Page 36

CREFW-Fall2014 10.15.14

“Much Ado” About Insurance Requirements: When Loan Originators Think Like Insurance Underwriters, We All Sleep Better at Night Jon Kemp fter a loan has been originated and the lender’s servicing operation begins their work, there is often anxiety about whether the insurance required at closing is appropriate for the hazard risks inherent to that property type, and whether the limits of liability selected for the insurance requirements are sufficient to fully protect the collateral in the event of a loss. This anxiety can be mitigated, and in some cases eliminated, if the originator analyzes the hazard risk in the manner employed by insurance agents and underwriters. The originator should keep the following points in the forefront of his/her mind when deciding what types of insurance and what limits of liability are consistent with how an insurance underwriter views the risk: 1. The insurance requirements should be based on the property’s exposure to loss. What perils (e.g., flood, windstorm, and earthquake) are likely to cause damage to the property based on where it is located? If the building was built before the area’s most recent catastrophe (e.g., windstorm or earthquake), does it comply with current building codes or is there a significant ordinance or law insurance exposure? 2. Insurance limits should be based on the property’s insurable replacement cost or in the case of liability exposures, the loss history for similarly situated buildings. 3. Lenders, servicers, insurance agents, and insurers all have a stake in assuring that our mutual customer (for lenders and servicers it’s the “borrower, for insurance agents it’s the “client,” and for insurers it’s the “policyholder”) has insurance in force that is adequate to restore a property to its pre-loss condition or to protect the customer from an uninsured liability loss that could cause financial ruin and a default under the existing loan. Insurance Exposures As Stephen Dedalus, the protagonist in James Joyce’s “A Portrait of the Artist as a Young Man” said, “I go to encounter for the millionth time the reality of experience and to forge in the smithy of my soul the uncreated conscience of my race.” In a similar manner, an insurance agent analyzes a property and his/her job is to identify the myriad of known loss exposures, imagine the previously unknown loss exposures that could affect a property, and work with the underwriter to design an insurance policy to address CRE Finance World Autumn 2014 34 those exposures. The art of identifying loss exposures is the key first step to successfully applying a hazard risk-based method of developing insurance requirements for loan documents. Accordingly, an originator should apply the same principles when making the determination as to which perils should be insured against by the customer for a particular loan and make sure those perils are part of the insurance requirements for that loan. For example, if the subject property is in a low-lying coastal area prone to hurricanes and windstorm risk, the originator should verify whether the property is in a flood zone and, if so, insist that the borrower provide flood insurance and named windstorm coverage as part of the insurance requirements (since flood exposures and hurricane exposures are normally excluded from policies unless added by endorsement). As we witnessed during Superstorm Sandy in 2012, properties in these locations have a significant probability of being damaged by wind forces, as well as surface water (storm surge), which can flood the premises during the storm. As the customer has both types of coverage in place, there should be no ensuing argument with the insurer over which peril caused the loss, since both perils are covered under the policy. Another situation that arises periodically is hazard-risk exposure that is less obvious in nature. In parts of the country where there are older buildings built prior to the most recent amendments to local building codes, there is a potential that some or the majority of property will not be covered by the policy if an ordinance or law coverage endorsement is not added to the policy. Accordingly, loan originators will need to do a thorough review of the appraisal or inspection report to determine if there are any non-conforming conditions present in the building. Local building ordinances often have a threshold of damage for properties where if the property is damaged to an extent at or above the threshold (typically 50% or more), the building must be reconstructed in accordance with current building codes. Standard property insurance forms (e.g., ISO CP 10 30) state “We will pay for direct physical loss of or damage to Covered Property at the premises described in the Declarations caused by or resulting from any Covered Cause of Loss.” Loan documents typically require the ‘Special Form Cause of Loss’ that defines Covered Causes of Loss as follows: A Director, Insurance & Risk Management Wells Fargo Commercial Mortgage Servicing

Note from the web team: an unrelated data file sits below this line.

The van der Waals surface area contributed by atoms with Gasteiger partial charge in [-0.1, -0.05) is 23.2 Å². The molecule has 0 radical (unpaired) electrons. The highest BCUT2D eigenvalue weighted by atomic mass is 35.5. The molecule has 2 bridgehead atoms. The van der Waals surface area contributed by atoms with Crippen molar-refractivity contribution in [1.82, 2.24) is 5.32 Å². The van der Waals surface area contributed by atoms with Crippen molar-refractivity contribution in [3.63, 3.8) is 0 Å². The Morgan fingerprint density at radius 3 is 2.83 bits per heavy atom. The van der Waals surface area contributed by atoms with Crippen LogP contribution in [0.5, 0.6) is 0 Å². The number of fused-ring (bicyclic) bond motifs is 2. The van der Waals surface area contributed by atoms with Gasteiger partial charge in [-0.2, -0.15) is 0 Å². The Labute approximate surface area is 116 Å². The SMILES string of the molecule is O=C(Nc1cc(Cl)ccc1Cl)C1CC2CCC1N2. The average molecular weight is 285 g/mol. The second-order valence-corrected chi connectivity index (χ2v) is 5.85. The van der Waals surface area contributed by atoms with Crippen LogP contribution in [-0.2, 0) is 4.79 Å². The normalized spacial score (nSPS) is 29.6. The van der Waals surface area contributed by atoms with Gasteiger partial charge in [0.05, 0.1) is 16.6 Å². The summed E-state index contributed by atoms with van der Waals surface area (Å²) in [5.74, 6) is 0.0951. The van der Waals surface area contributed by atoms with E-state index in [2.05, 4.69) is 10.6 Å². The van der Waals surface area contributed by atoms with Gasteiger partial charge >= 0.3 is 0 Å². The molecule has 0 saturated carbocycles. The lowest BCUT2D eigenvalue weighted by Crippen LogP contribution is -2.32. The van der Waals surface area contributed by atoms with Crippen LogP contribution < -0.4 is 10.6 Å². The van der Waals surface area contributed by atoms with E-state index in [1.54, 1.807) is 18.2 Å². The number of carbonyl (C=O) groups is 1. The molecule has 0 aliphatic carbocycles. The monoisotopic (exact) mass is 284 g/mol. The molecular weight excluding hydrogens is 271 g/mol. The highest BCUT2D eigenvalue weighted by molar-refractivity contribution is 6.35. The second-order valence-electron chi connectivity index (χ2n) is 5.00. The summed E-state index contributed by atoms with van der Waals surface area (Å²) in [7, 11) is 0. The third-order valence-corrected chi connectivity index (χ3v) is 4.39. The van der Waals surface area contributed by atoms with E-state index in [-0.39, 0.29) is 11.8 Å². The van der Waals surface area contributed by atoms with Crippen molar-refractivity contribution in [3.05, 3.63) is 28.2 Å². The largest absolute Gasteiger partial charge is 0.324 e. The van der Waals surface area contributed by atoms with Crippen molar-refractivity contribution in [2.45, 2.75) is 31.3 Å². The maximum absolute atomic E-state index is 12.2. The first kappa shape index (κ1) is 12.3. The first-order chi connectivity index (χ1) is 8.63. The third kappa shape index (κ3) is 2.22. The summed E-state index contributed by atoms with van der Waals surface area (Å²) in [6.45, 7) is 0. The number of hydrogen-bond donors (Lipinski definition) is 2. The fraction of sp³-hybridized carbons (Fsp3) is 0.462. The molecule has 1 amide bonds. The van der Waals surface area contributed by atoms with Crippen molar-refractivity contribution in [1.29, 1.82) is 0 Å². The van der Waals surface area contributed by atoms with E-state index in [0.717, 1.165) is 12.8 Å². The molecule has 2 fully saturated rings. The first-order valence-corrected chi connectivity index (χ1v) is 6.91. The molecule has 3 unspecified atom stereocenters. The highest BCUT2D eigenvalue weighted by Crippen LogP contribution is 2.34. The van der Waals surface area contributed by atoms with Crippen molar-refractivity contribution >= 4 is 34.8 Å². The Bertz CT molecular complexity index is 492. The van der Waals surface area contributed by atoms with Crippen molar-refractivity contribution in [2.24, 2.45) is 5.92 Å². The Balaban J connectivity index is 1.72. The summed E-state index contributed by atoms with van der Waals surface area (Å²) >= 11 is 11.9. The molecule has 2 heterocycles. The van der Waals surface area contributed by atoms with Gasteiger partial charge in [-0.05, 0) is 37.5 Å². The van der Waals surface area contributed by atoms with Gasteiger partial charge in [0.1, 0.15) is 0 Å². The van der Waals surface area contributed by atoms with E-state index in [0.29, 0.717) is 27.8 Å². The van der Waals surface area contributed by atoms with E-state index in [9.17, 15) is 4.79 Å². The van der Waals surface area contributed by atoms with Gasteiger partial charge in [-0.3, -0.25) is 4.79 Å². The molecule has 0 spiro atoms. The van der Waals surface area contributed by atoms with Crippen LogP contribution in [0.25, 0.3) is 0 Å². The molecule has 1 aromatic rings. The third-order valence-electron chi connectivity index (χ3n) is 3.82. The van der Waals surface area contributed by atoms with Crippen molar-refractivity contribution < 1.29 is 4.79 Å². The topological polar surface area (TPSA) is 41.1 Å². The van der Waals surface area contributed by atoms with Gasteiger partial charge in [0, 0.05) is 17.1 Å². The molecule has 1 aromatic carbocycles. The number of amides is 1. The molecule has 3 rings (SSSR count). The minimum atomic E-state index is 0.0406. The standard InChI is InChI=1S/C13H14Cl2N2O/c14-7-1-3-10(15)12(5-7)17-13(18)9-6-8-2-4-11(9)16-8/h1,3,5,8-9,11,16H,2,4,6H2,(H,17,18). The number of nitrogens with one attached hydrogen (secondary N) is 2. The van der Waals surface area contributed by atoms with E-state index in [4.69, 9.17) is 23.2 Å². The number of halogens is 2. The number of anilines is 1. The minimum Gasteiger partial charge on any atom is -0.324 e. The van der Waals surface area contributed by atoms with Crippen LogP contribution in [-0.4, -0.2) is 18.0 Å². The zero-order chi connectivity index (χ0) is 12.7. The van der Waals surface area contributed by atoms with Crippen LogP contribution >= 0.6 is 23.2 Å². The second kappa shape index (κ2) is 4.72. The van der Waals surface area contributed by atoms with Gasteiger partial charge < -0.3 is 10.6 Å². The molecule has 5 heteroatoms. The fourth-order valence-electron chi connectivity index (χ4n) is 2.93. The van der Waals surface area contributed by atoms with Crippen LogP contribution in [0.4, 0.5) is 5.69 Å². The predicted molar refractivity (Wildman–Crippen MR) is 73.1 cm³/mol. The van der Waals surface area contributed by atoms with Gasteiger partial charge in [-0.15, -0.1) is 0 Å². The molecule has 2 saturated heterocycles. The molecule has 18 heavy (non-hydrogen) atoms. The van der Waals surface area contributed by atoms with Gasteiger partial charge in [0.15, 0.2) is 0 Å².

CREFW-Fall2014 10.15.14
To see the actual publication please follow the link above